1. Using a stand mixer with a paddle beater (otherwise mix by hand but use cold butter), mix the butter, sugar and salt until pale and creamy. Gradually add the egg, flour and ground almonds until the dough comes away from the sides of the bowl.  Wrap in cling film and chill in the fridge for an hour.

  2. Leave to rest at room temperature for 10 minutes then roll out the pastry to about 3-4mm on a lightly floured surface. Wrap the pastry around the rolling pin to transfer to a loose-bottomed tart tin (28cm diameter).

  3. Using your fingers, press the pastry right into the sides of the tin. Roll the rolling pin over the top to even off the pastry, prick with a fork then chill for 30 minutes.

Pear and Almond Filling:
  1. Drain the pear halves from the syrup on kitchen paper. When dry, cut them in slices horizontally (optional).

  2. Cream together the butter and sugar until light and creamy. Add the eggs, almond extract, ground almonds and rum.

  3. Spread over this mixture evenly over the tart base using a palette knife (or pipe it out in a spiral). For a 28cm tin, this will look quite thin but it will puff up in the oven and keep your tart golden and crispy.

  4. Preheat the oven to 200°C/180°C fan/400°F/Gas 6. Using a (palette) knife, carefully transfer the pears evenly over the top and sprinkle with the slivered almonds.

  5. Bake in the oven for 30-35 or until golden. Remove from the oven and leave to cool for 10 minutes.  Remove from the tin and brush over with the apricot jam. Top with macaron shells (recipe in both my books).

Recipe Notes

Nutritional Information: 387 calories per serving; 6g protein; 29g carbohydrates; 26g fat.

For more detailed instructions on the tart's pastry, see the tart chapter in my book, Teatime in Paris.

 

Jill Colonna

MadAboutMacarons.com

 

Have you made any of the recipes from le blog, my books, or fancy making this Bourdaloue Pear Tart recipe?  Please share your photos with #MadAboutMacarons on Instagram or Facebook – or just tell your family and friends about le blog! Thanks so much – I love to see you enjoying the recipes.

Parisian Bourdaloue Pear Tart

French Apple Custard Tart – An Easy Yolk Recipe you HAVE to try!

This is for fans of both the apple tart and the custard tart. Put them both together and what do you get? A French Apple Custard Tart from Alsace, sheer bliss with a touch of grated nutmeg or cinnamon.  It’s so easy to make – especially if you cheat – oh-là-là! – and buy ready-made pastry.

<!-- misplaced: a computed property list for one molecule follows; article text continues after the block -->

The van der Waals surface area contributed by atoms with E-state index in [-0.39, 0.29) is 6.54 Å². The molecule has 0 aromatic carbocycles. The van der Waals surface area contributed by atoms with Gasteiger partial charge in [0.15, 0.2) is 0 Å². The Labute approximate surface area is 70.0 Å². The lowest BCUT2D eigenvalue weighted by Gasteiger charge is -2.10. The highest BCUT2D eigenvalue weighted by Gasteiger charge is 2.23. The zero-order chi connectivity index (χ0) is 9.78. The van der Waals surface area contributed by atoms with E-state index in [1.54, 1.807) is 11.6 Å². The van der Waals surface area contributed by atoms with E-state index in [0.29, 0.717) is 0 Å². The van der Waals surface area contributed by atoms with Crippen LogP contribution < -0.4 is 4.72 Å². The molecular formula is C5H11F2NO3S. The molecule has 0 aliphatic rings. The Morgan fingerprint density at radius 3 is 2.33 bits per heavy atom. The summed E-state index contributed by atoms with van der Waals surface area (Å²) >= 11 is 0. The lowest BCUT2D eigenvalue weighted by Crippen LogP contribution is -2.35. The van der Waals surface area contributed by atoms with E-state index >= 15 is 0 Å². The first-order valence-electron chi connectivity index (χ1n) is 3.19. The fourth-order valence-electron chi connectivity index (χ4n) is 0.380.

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french apple custard small tart

This post was originally published on 25 October 2015 and is now updated with new photos and more explanatory text.

An Egg Yolk Recipe for Saving Egg Whites!

Ever since I became literally ‘Mad About Macarons’, and was making these confections like some kind of mad woman for friends, dinner parties, our greedy selves and for the books, I found myself hunting down egg yolk recipes.

If you’re a home baker and love making Parisian macarons, financier teacakes, tuiles, and lemon meringue tarts, you’ll know the eggs-act ‘problem’.  What do these recipes have in common? They all need egg whites, not whole eggs.

So, I need recipes that use up just the egg yolks. This one is perfect for my growing egg yolk recipe collection: it uses 4 yolks! It’s a never-ending delicious cycle.

Scouring through my all-time favourite coffee-table book, France the Beautiful Cookbook (1989) by the Scotto Sisters (which is now well and truly covered in splatters and its tattered cover is ripped, bless it), I first made the ‘Tarte aux Pommes à l’Alsacienne’ and loved its scrumptious simplicity.

Over time, I adapted this French Apple Custard Tart by reducing the sugar and alternating between the cinnamon with nutmeg, just like I remember the custard egg tarts I had when I grew up in Scotland.  It’s a real family pleaser for dessert and great at any time of year – I discovered recently that many of you love making this for Thanksgiving too!

Alsacian French Apple Custard Tart Recipe

Tart Pastry Base

This recipe is made easier if you buy ready-prepared sweet pastry dough.

However, I do urge you to make your own sweet classic tart pastry if you have time (I have a quick recipe here). Adding that extra touch of vanilla, nutmeg or cinnamon in the pastry base had even my cinnamon-avoiding husband ask for a THIRD slice – and, as a Frenchman, he’s careful about his dessert intake!

For details on how to make your own homemade tarts and tartlets, I have a whole chapter devoted to making them, with down-to-earth, step-by-step instructions in my French home-baking book, Teatime in Paris.

How To Make Apple Custard Tart

No Need to Blind Bake the Tart’s Pastry

Another reason I love this recipe? Techniques such as blind-baking the pastry beforehand is cleverly replaced by simply laying out the apples and baking them before adding the filling.

The filling couldn’t be simpler: just whisk the whole lot together, pour on top of the apples then bake further until the topping looks beautifully brown and custardy.

I also love adding a good pinch of ground nutmeg either in the pastry base or in the filling – or both! Nutmeg is delicious with our best loved custard tarts I grew up with in Scotland. Personally, nutmeg does the toe-curling for me, giving it that je ne sais quoi to a custard tart with apples. If you prefer cinnamon, then use that (have you tried the Portuguese Pasteis de Nata Custard Tarts, sprinkled with cinnamon on top?).

portuguese custard tart

Easy best recipe for French apple custard tart

Papa Tart, Maman Tarts and Baby Tartlets

The recipe below makes one large tart using a deep 28cm (11 inches) tart tin. It also makes 2x16cm (6.5 inches) tarts with one extra tartlet – handy if you’re giving away one – or even 2 – as a present. Otherwise it makes enough for 8 tartlets.